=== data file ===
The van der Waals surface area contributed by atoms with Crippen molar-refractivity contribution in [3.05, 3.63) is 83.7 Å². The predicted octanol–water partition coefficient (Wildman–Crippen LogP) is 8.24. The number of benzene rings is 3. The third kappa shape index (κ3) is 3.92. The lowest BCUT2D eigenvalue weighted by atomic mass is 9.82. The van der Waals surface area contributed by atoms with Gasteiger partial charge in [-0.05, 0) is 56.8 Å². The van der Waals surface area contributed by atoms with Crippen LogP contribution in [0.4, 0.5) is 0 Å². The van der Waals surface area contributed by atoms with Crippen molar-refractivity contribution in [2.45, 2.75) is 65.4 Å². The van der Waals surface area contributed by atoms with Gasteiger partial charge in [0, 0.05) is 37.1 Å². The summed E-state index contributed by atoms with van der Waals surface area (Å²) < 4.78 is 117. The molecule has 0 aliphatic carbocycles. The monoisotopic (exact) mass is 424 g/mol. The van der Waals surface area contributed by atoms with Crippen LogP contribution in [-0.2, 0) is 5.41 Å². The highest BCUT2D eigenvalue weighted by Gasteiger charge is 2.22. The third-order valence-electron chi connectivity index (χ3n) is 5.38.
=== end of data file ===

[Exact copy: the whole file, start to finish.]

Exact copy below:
The van der Waals surface area contributed by atoms with Crippen molar-refractivity contribution in [3.05, 3.63) is 83.7 Å². The predicted octanol–water partition coefficient (Wildman–Crippen LogP) is 8.24. The number of benzene rings is 3. The third kappa shape index (κ3) is 3.92. The lowest BCUT2D eigenvalue weighted by atomic mass is 9.82. The van der Waals surface area contributed by atoms with Gasteiger partial charge in [-0.05, 0) is 56.8 Å². The van der Waals surface area contributed by atoms with Crippen LogP contribution in [0.4, 0.5) is 0 Å². The van der Waals surface area contributed by atoms with Crippen molar-refractivity contribution in [2.45, 2.75) is 65.4 Å². The van der Waals surface area contributed by atoms with Gasteiger partial charge in [0, 0.05) is 37.1 Å². The summed E-state index contributed by atoms with van der Waals surface area (Å²) < 4.78 is 117. The molecule has 0 aliphatic carbocycles. The monoisotopic (exact) mass is 424 g/mol. The van der Waals surface area contributed by atoms with Crippen LogP contribution in [-0.2, 0) is 5.41 Å². The highest BCUT2D eigenvalue weighted by Gasteiger charge is 2.22. The third-order valence-electron chi connectivity index (χ3n) is 5.38.